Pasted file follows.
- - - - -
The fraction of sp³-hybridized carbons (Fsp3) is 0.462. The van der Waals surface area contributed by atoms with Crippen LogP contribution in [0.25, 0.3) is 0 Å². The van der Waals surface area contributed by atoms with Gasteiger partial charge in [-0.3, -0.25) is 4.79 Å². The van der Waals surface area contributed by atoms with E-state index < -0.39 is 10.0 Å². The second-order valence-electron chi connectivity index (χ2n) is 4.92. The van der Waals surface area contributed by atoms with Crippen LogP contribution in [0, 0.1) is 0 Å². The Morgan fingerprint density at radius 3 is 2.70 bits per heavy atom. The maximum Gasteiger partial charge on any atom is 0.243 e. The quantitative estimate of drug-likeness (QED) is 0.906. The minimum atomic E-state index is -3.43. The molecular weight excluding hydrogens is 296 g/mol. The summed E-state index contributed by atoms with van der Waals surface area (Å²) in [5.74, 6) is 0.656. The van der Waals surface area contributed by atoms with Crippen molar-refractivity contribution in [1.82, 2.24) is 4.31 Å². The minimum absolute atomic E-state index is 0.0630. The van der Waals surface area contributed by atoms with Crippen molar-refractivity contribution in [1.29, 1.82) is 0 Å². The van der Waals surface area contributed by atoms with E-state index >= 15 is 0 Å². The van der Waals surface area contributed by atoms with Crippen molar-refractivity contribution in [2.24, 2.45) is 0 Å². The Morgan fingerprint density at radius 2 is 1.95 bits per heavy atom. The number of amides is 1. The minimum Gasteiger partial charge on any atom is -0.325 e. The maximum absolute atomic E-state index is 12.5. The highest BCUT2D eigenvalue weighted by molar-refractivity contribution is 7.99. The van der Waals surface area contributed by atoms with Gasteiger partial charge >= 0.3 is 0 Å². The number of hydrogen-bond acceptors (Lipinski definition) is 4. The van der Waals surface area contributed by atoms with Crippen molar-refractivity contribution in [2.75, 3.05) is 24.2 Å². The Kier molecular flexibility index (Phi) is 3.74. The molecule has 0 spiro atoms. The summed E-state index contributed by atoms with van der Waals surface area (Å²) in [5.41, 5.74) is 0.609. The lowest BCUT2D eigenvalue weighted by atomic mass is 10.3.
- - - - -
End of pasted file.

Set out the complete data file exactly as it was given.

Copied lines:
The fraction of sp³-hybridized carbons (Fsp3) is 0.462. The van der Waals surface area contributed by atoms with Crippen LogP contribution in [0.25, 0.3) is 0 Å². The van der Waals surface area contributed by atoms with Gasteiger partial charge in [-0.3, -0.25) is 4.79 Å². The van der Waals surface area contributed by atoms with E-state index < -0.39 is 10.0 Å². The second-order valence-electron chi connectivity index (χ2n) is 4.92. The van der Waals surface area contributed by atoms with Crippen LogP contribution in [0, 0.1) is 0 Å². The Morgan fingerprint density at radius 3 is 2.70 bits per heavy atom. The maximum Gasteiger partial charge on any atom is 0.243 e. The quantitative estimate of drug-likeness (QED) is 0.906. The minimum atomic E-state index is -3.43. The molecular weight excluding hydrogens is 296 g/mol. The summed E-state index contributed by atoms with van der Waals surface area (Å²) in [5.74, 6) is 0.656. The van der Waals surface area contributed by atoms with Crippen molar-refractivity contribution in [1.82, 2.24) is 4.31 Å². The minimum absolute atomic E-state index is 0.0630. The van der Waals surface area contributed by atoms with Crippen molar-refractivity contribution in [1.29, 1.82) is 0 Å². The van der Waals surface area contributed by atoms with E-state index >= 15 is 0 Å². The van der Waals surface area contributed by atoms with Crippen molar-refractivity contribution in [2.24, 2.45) is 0 Å². The Morgan fingerprint density at radius 2 is 1.95 bits per heavy atom. The number of amides is 1. The minimum Gasteiger partial charge on any atom is -0.325 e. The maximum absolute atomic E-state index is 12.5. The highest BCUT2D eigenvalue weighted by molar-refractivity contribution is 7.99. The van der Waals surface area contributed by atoms with Gasteiger partial charge >= 0.3 is 0 Å². The number of hydrogen-bond acceptors (Lipinski definition) is 4. The van der Waals surface area contributed by atoms with Crippen molar-refractivity contribution in [2.75, 3.05) is 24.2 Å². The Kier molecular flexibility index (Phi) is 3.74. The molecule has 0 spiro atoms. The summed E-state index contributed by atoms with van der Waals surface area (Å²) in [5.41, 5.74) is 0.609. The lowest BCUT2D eigenvalue weighted by atomic mass is 10.3.